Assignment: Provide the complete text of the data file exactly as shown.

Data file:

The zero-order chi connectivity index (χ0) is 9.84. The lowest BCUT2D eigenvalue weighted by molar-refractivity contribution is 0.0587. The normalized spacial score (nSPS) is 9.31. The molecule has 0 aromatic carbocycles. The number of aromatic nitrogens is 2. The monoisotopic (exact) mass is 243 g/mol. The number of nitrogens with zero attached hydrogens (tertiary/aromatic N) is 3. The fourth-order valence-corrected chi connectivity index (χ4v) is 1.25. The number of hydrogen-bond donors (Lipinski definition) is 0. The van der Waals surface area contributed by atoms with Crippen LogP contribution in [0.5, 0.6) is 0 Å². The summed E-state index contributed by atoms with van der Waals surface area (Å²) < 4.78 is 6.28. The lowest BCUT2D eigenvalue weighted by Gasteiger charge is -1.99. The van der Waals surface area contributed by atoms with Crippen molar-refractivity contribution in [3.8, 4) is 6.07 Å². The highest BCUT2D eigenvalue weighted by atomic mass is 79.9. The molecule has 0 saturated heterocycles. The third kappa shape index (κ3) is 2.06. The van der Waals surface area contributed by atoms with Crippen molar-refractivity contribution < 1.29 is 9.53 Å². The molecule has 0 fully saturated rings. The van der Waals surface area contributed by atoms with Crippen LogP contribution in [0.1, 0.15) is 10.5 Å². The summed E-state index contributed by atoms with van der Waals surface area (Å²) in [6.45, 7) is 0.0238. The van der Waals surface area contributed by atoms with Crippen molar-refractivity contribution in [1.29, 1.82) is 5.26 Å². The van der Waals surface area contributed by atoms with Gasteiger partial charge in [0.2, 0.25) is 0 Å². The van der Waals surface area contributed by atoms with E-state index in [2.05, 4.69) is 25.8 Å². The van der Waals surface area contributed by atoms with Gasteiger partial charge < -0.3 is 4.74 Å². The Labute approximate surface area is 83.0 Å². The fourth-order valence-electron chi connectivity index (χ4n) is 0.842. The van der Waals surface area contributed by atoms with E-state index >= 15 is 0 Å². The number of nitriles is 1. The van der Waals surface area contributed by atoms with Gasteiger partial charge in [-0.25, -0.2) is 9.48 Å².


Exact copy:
The zero-order chi connectivity index (χ0) is 9.84. The lowest BCUT2D eigenvalue weighted by molar-refractivity contribution is 0.0587. The normalized spacial score (nSPS) is 9.31. The molecule has 0 aromatic carbocycles. The number of aromatic nitrogens is 2. The monoisotopic (exact) mass is 243 g/mol. The number of nitrogens with zero attached hydrogens (tertiary/aromatic N) is 3. The fourth-order valence-corrected chi connectivity index (χ4v) is 1.25. The number of hydrogen-bond donors (Lipinski definition) is 0. The van der Waals surface area contributed by atoms with Crippen LogP contribution in [0.5, 0.6) is 0 Å². The summed E-state index contributed by atoms with van der Waals surface area (Å²) < 4.78 is 6.28. The lowest BCUT2D eigenvalue weighted by Gasteiger charge is -1.99. The van der Waals surface area contributed by atoms with Crippen molar-refractivity contribution in [3.8, 4) is 6.07 Å². The highest BCUT2D eigenvalue weighted by atomic mass is 79.9. The molecule has 0 saturated heterocycles. The third kappa shape index (κ3) is 2.06. The van der Waals surface area contributed by atoms with Crippen molar-refractivity contribution < 1.29 is 9.53 Å². The molecule has 0 fully saturated rings. The van der Waals surface area contributed by atoms with Crippen LogP contribution in [0.1, 0.15) is 10.5 Å². The summed E-state index contributed by atoms with van der Waals surface area (Å²) in [6.45, 7) is 0.0238. The van der Waals surface area contributed by atoms with Crippen molar-refractivity contribution in [1.29, 1.82) is 5.26 Å². The van der Waals surface area contributed by atoms with Gasteiger partial charge in [0.2, 0.25) is 0 Å². The van der Waals surface area contributed by atoms with E-state index in [2.05, 4.69) is 25.8 Å². The van der Waals surface area contributed by atoms with Gasteiger partial charge < -0.3 is 4.74 Å². The Labute approximate surface area is 83.0 Å². The fourth-order valence-electron chi connectivity index (χ4n) is 0.842. The van der Waals surface area contributed by atoms with E-state index >= 15 is 0 Å². The number of nitriles is 1. The van der Waals surface area contributed by atoms with Gasteiger partial charge in [-0.25, -0.2) is 9.48 Å².